Você está na página 1de 4

Computer Science CSC263H February 17, 2011

14

+ +
8 17

− + 0 +
7 10 15 19

0 0 − 0
6 9 12 21

0
11

• The tree resulting after the deletion of 14 is:

0
10

− 0
8 15

− 0 − 0
7 9 12 19

0 0 0 0
6 11 17 21

1
a. It is easy to see that:
m0 = 1.
m1 = 2.
m2 = 3.
Now consider h ≥ 3. Let T be a slightly balanced binary search tree of height ≥ h. That means that
either the left or the right subtree of T must have height ≥ h − 1. Without loss of generality, say that the
left subtree has height ≥ h − 1. Since T is slightly balanced, the right subtree must have height ≥ h − 3.
(And note that h − 3 ≥ 0).
So T has size ≥ 1 + mh−1 + mh−3 . So mh ≥ 1 + mh−1 + mh−3 (and it is not hard to see that this is in
fact an equality).
b. We will prove by strong induction on h ≥ 0 that mh ≥ 1.4h − 1.
Let h ≥ 0 and assume that for every i such that 0 ≤ i < h, mi ≥ 1.4i − 1. We will show that mh ≥ 1.4h − 1.
BASE CASES: h ∈ {0, 1, 2}.
Since m0 = 1, m0 ≥ 0 = 1.40 − 1.
Since m1 = 2, m1 ≥ .4 = 1.41 − 1.
Since m2 = 3, m2 ≥ .96 = 1.42 − 1.
INDUCTION CASES: h ≥ 3.
mh ≥ 1 + mh−1 + mh−3 . Since 0 ≤ h − 3 ≤ h − 1 < h, we have mh−1 ≥ 1.4h−1 − 1 and mh−3 ≥ 1.4h−3 − 1.
So mh ≥ 1 + (1.4h−1 − 1) + (1.4h−3 − 1) = 1.4h (1/1.4 + 1/1.43 ) − 1 ≥ 1.4h − 1.
(In the last inequality, we used the fact that 1/1.4 + 1/1.43 ≥ 1.)

2
a. We can use an AVL tree, but instead of the keys satisfying the binary search tree property, they have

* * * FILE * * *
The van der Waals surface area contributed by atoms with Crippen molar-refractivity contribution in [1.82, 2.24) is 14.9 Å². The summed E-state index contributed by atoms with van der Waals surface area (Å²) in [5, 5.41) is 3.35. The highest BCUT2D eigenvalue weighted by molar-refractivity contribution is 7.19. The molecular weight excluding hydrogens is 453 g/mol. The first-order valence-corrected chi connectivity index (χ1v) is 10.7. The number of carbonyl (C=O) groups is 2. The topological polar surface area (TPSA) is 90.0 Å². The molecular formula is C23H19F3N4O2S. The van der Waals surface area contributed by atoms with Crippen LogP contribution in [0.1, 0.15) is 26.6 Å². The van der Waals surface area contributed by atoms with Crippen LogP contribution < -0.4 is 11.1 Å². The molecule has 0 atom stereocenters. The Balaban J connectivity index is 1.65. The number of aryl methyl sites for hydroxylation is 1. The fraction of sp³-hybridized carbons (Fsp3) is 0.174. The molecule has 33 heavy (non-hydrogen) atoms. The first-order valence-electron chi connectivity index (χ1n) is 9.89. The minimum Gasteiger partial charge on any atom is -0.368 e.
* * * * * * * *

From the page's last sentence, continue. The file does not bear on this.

the property that an in-order traversal of the tree yields the sequence that is being represented. Each node
u contains the following fields:
• lchild(u): pointer to left child
• rchild(u): pointer to right child
• parent(u): pointer to the parent
• BF(u): balance factor (−1, 0, or 1)
• elmt(u): element (or key) stored at u
• sum(u): sum of all the keys in subtree rooted at u
• size(u): size (i.e., number of nodes) in subtree rooted at u.

b. One possibility is shown in the figure below (for clarity parent pointers are not included).

7 19 6 0

−2 3 2 −1 1 9 3 0

5 5 1 0 5 5 1 0 3 3 1 0

elmt sum size BF

c.
Let root be a pointer to the root of the tree that represents A.
The Query(A, i) operation: The procedure Query(r, i) below returns the element in the i-th position
of the sequence represented by the tree pointed to by r. (Our convention is that size(Λ) = 0.)

Query(r, i)
if i = 1 + size(lchild(r)) then
return elmt(r)
elsif i ≤ size(lchild(r)) then
return Query(lchild(r), i)
else
return Query(rchild(r), i − 1 − size(lchild(r)))
end if

To find the i-th element of A we call Query(root, i).

This algorithm, as well as all the others in this question, takes time at most linear in the height of the
tree, and therefore runs in time O(log n) in the worst case. By choosing i to correspond to a node that is
a leaf of the AVL tree, we can force the algorithm to take time at least linear in the height of the tree, and
so it also runs in time Ω(log n), in the worst case.

3
The Sum(A, i, j) operation: We first give an algorithm for computing Sum′ (r, i). This function
returns the sum of all the elements in positions ≥ i in the subtree pointed at by r; it can be called only if
1 ≤ i ≤ length(A).

Sum′ (r, i)
if i = 1 + size(lchild(r)) then
return elmt(r) + sum(rchild(r))
elsif i ≤ size(lchild(r)) then